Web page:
Norm


Top of pagePrevious messageNext messageBottom of page Link to this message  By Frank Harris on Saturday, April 11, 2009 - 07:39 pm:

In other words, remove the brake rods at their front end then adjust the clutch fingers and or links so that the lever is straight up when in neutral.

Then and only then, hook up the brake rods so that they begin to pull the shoes after the lever is straight up and you are in neutral. There is an equalizer link but as was mentioned above, you may have to adjust each rod differently in order to get them to both pull equally.

That way you have a good neutral for engine starting and you can also pull it back farther to apply the parking brakes.

As the Model T clutch links wear they tend to make the system so that it pulls on the brake as you go into neutral rather than go into neutral first and then gradually apply brakes. No two are the same and that is the fun. Welcome to the world of the Model T Ford.


Top of pagePrevious messageNext messageBottom of page Link to this message  By Norman T. Kling on Saturday, April 11, 2009 - 08:59 pm:

If the clutch works and you have neutral between low and high on the pedal, don't do anything to the clutch fingers. The brake handle half way back should lock the clutch in neutral. If it does that, leave that adjustment alone. Then just work on the brake. As you pull the lever back it should first put the transmission in neutral, and then as you pull it farther back will lock the brake. Some people say the neutral is straight up. I find it is slightly forward of straight up on my cars. Importantly, when the lever is all the way forward it is in high gear unless you are using the foot pedal. When you pull it back part way, it is in neutral, and all the way back the brake is engaged.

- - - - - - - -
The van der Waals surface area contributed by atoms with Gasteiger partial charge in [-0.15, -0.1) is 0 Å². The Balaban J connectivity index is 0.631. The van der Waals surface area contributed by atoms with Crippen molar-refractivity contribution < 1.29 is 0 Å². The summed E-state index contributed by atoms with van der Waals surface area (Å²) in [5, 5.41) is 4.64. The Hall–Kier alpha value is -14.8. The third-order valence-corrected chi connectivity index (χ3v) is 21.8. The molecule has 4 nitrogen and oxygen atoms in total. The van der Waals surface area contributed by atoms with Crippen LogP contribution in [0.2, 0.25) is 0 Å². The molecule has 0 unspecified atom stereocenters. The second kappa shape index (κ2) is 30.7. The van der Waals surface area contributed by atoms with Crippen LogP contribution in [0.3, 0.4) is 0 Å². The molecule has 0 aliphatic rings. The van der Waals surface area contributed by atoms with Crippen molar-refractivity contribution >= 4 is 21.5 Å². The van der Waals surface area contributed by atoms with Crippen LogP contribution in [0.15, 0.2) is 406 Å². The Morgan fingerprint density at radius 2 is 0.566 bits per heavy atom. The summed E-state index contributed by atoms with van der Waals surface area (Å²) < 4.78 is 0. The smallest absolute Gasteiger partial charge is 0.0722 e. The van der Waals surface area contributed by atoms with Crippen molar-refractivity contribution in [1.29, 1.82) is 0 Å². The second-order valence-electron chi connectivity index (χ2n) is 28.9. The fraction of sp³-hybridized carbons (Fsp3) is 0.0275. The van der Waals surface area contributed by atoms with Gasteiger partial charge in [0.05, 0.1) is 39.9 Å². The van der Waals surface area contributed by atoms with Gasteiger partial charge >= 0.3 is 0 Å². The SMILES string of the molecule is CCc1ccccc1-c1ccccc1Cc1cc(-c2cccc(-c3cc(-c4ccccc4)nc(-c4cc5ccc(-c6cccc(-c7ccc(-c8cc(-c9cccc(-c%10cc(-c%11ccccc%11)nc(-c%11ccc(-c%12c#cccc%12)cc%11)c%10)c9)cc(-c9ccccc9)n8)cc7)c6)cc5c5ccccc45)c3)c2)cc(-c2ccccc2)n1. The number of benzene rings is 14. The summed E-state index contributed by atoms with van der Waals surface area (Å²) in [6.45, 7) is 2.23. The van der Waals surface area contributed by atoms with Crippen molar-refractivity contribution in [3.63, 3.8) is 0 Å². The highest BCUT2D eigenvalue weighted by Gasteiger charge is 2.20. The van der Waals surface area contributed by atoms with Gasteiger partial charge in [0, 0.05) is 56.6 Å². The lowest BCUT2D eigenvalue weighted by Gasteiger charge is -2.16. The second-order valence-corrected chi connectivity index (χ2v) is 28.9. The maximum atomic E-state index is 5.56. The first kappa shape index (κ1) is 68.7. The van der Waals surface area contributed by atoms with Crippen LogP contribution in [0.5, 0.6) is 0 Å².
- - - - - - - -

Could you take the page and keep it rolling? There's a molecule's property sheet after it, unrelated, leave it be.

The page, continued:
If you are interested in adjusting the clutch, see other posts on the clutch adjustment.
Norm


Top of pagePrevious messageNext messageBottom of page Link to this message  By alain on Saturday, April 11, 2009 - 10:52 pm:

Thank you very much guys for so many details, i'll religiously try that in the next days.
Thank's


Top of pagePrevious messageNext messageBottom of page Link to this message  By gary simpson on Monday, August 17, 2009 - 06:52 pm:

how to adjust the rear brake correct so hub will turn


Top of pagePrevious messageNext messageBottom of page Link to this message  By Norman T. Kling on Monday, August 17, 2009 - 09:20 pm:

Push the brake lever half way forward and the rear hubs should turn. If you push it all the way forward the hubs will turn but the entire engine will also turn because that will put it in high gear. Half way back is neutral and all the way back is park. If it doesn't roll in neutral, your rods need to be lengthened by turning the clevis counter clockwise.
Norm